HOW TO PREP YOUR SNOWMOBILE AND NOT END UP FACE FIRST IN A SNOWDRIFT
WRITTEN BY: LEAH JOHNSON
Snowmobile Safety Tips
According to the International Snowmobile Manufacturers Association (ISMA) as of 2019, there are over a million registered snowmobiles in the US alone. From recreation to transportation, there are a lot of people out there riding a lot of snowmobiles. Safety is important to keep in mind when dealing with any sort of heavy machinery, from what you wear to how you ride, and at The ROP Shop we like to remind people that proper maintenance is a big part of that as well. Here are some specific things you can do to make sure you have fun, accident-free outings on your snowmobile.
According to the International Snowmobile Manufacturers Association (ISMA) as of 2019 there are over a million registered snowmobiles in the US alone.
1. Make sure you know how to operate your machine
Not just how to turn it on and make it go, study your owner’s manual and learn all the bells and whistles.
2. Learn the hand signals
Along with the basic left turn, right turn, etc. signals there are additional ones for snowmobiling. Make sure you have them memorized before heading out.
3. Travel in groups
There’s safety in numbers and if something goes wrong it’s best to have a few friends along to help.
4. Stick to the trails
If you’re riding in a State or National Park then there should be trails marked and maintained already. If traveling through an area you aren’t familiar with it’s best to drive slow and give yourself a chance to react to any obstacles.
5. Don’t drink and drive
It’s common sense, so just don’t do it.
6. Safety Courses
Some states require them, but even if they don’t it’s still a good idea to take one.
- Helmet — If you don’t have a full helmet make sure you’re also wearing goggles and a face shield. Your helmet should be the appropriate size for your head.
- Suit — Wear a well-insulated jacket and bibs and layers underneath.
- Gloves — Preferably waterproof.
- Boots — Make sure your socks are warm and cotton-free and your boots are waterproof.
- Try to avoid cotton — It absorbs water and will freeze when wet.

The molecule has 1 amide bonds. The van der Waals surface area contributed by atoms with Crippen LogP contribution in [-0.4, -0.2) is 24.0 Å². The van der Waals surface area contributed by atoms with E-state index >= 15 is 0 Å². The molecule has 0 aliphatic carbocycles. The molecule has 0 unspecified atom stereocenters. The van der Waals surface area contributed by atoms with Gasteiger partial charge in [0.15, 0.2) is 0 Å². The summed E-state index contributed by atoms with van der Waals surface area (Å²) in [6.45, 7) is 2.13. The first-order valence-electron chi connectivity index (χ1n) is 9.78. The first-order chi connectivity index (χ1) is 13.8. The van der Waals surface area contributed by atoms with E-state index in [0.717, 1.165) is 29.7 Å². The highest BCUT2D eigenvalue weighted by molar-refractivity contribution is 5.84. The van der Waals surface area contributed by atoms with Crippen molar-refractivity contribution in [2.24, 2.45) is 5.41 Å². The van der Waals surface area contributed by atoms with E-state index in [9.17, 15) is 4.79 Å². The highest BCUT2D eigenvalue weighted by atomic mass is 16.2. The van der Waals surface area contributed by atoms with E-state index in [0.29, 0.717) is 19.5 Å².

- Emergency — First aid and emergency kits are always good to have on hand. Repair kits with spare parts and tools may come in handy as well.
- Don’t bring too much — Check your machine’s weight limit and take into account your passenger as well as your cargo.
(always follow your manual for the best guide on what needs replaced, checked, or topped-off)
- Replace filters — Oil and fuel filters should be replaced during your preseason tune-up.· Spark plugs — Replace if needed and keep a few spares in your Emergency Repair Kit.
- Test — Lights, battery, steering, and brakes should all be checked. If they can be checked without taking your snowmobile out then do it then, but for steering and brakes go slow. You don’t want to be zooming along when you find out your steering is off.
- Check and tighten — Check the condition of everything from your skis to your throttle. Make sure all your nuts and bolts are tight and everything is aligned.
- Check the fluids — Gas, brake fluid, antifreeze, and oil should all be topped off.
- Give your engine a once-over — make sure your electric and fuel systems are in working order.
- Trailer — Ensure your trailer is in good condition, from the tires to the hitch.
- Straps — Use reliable straps that aren’t going to snap or come loose and your way to your destination.
- D-rings — Replace rusty or damaged d-rings and make sure the bolts are nice and tight. If there is a problem with your ski, be proactive and get it fixed sooner rather than later. Small problems can turn into big problems at the most inconvenient times and you don’t want to get stranded. If you don’t want to spring for brand new parts, here at The ROP Shop we even have some used parts from tested snowmobiles that will keep your unit running like new. From hoods to mudguards, you can find them with The ROP Shop. Let us know if you need help verifying fitment by contacting us at, firstname.lastname@example.org We’re happy to help.
Be safe and have fun, and always STAY RUGGED.
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